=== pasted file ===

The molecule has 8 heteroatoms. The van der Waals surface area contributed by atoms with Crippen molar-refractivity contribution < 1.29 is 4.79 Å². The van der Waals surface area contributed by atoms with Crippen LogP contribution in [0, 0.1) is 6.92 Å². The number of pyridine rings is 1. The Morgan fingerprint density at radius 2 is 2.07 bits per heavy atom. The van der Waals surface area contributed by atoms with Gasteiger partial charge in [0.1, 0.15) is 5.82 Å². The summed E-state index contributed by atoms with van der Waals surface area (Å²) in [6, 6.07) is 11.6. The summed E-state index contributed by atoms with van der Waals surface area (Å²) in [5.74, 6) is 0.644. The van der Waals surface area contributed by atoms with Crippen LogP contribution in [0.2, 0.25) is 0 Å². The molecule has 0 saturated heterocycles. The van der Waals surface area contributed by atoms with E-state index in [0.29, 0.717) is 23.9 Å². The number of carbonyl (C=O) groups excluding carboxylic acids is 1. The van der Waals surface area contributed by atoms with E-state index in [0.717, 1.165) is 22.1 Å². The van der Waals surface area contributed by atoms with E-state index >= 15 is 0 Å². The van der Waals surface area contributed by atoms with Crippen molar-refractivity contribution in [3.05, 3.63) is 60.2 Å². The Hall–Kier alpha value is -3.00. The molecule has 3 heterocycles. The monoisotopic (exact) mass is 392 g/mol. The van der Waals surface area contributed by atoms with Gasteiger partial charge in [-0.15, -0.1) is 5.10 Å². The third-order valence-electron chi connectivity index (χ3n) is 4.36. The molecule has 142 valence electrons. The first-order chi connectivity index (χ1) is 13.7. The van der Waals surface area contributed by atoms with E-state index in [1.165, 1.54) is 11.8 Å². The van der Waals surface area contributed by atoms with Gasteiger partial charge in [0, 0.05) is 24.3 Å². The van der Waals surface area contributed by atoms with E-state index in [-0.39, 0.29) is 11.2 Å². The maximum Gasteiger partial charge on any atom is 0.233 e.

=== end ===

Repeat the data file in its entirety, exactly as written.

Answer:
The molecule has 8 heteroatoms. The van der Waals surface area contributed by atoms with Crippen molar-refractivity contribution < 1.29 is 4.79 Å². The van der Waals surface area contributed by atoms with Crippen LogP contribution in [0, 0.1) is 6.92 Å². The number of pyridine rings is 1. The Morgan fingerprint density at radius 2 is 2.07 bits per heavy atom. The van der Waals surface area contributed by atoms with Gasteiger partial charge in [0.1, 0.15) is 5.82 Å². The summed E-state index contributed by atoms with van der Waals surface area (Å²) in [6, 6.07) is 11.6. The summed E-state index contributed by atoms with van der Waals surface area (Å²) in [5.74, 6) is 0.644. The van der Waals surface area contributed by atoms with Crippen LogP contribution in [0.2, 0.25) is 0 Å². The molecule has 0 saturated heterocycles. The van der Waals surface area contributed by atoms with E-state index in [0.29, 0.717) is 23.9 Å². The number of carbonyl (C=O) groups excluding carboxylic acids is 1. The van der Waals surface area contributed by atoms with E-state index in [0.717, 1.165) is 22.1 Å². The van der Waals surface area contributed by atoms with E-state index >= 15 is 0 Å². The van der Waals surface area contributed by atoms with Crippen molar-refractivity contribution in [3.05, 3.63) is 60.2 Å². The Hall–Kier alpha value is -3.00. The molecule has 3 heterocycles. The monoisotopic (exact) mass is 392 g/mol. The van der Waals surface area contributed by atoms with Gasteiger partial charge in [-0.15, -0.1) is 5.10 Å². The third-order valence-electron chi connectivity index (χ3n) is 4.36. The molecule has 142 valence electrons. The first-order chi connectivity index (χ1) is 13.7. The van der Waals surface area contributed by atoms with E-state index in [1.165, 1.54) is 11.8 Å². The van der Waals surface area contributed by atoms with Gasteiger partial charge in [0, 0.05) is 24.3 Å². The van der Waals surface area contributed by atoms with E-state index in [-0.39, 0.29) is 11.2 Å². The maximum Gasteiger partial charge on any atom is 0.233 e.